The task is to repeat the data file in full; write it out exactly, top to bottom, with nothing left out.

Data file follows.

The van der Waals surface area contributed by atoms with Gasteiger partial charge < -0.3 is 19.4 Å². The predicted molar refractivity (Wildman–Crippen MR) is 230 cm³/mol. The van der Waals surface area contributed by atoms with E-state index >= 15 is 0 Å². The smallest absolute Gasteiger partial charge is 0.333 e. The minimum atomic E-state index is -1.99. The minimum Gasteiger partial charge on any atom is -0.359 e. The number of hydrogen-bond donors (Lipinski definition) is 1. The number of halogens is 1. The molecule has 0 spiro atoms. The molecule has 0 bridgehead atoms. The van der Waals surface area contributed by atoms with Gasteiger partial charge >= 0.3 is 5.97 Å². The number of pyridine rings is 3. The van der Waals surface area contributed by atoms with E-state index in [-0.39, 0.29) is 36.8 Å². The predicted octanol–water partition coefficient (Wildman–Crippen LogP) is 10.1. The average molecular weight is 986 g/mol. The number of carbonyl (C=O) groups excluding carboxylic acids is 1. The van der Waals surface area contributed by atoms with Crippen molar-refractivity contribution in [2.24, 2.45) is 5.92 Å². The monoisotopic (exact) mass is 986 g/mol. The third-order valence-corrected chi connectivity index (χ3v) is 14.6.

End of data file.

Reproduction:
The van der Waals surface area contributed by atoms with Gasteiger partial charge < -0.3 is 19.4 Å². The predicted molar refractivity (Wildman–Crippen MR) is 230 cm³/mol. The van der Waals surface area contributed by atoms with E-state index >= 15 is 0 Å². The smallest absolute Gasteiger partial charge is 0.333 e. The minimum atomic E-state index is -1.99. The minimum Gasteiger partial charge on any atom is -0.359 e. The number of hydrogen-bond donors (Lipinski definition) is 1. The number of halogens is 1. The molecule has 0 spiro atoms. The molecule has 0 bridgehead atoms. The van der Waals surface area contributed by atoms with Gasteiger partial charge >= 0.3 is 5.97 Å². The number of pyridine rings is 3. The van der Waals surface area contributed by atoms with E-state index in [-0.39, 0.29) is 36.8 Å². The predicted octanol–water partition coefficient (Wildman–Crippen LogP) is 10.1. The average molecular weight is 986 g/mol. The number of carbonyl (C=O) groups excluding carboxylic acids is 1. The van der Waals surface area contributed by atoms with Crippen molar-refractivity contribution in [2.24, 2.45) is 5.92 Å². The monoisotopic (exact) mass is 986 g/mol. The third-order valence-corrected chi connectivity index (χ3v) is 14.6.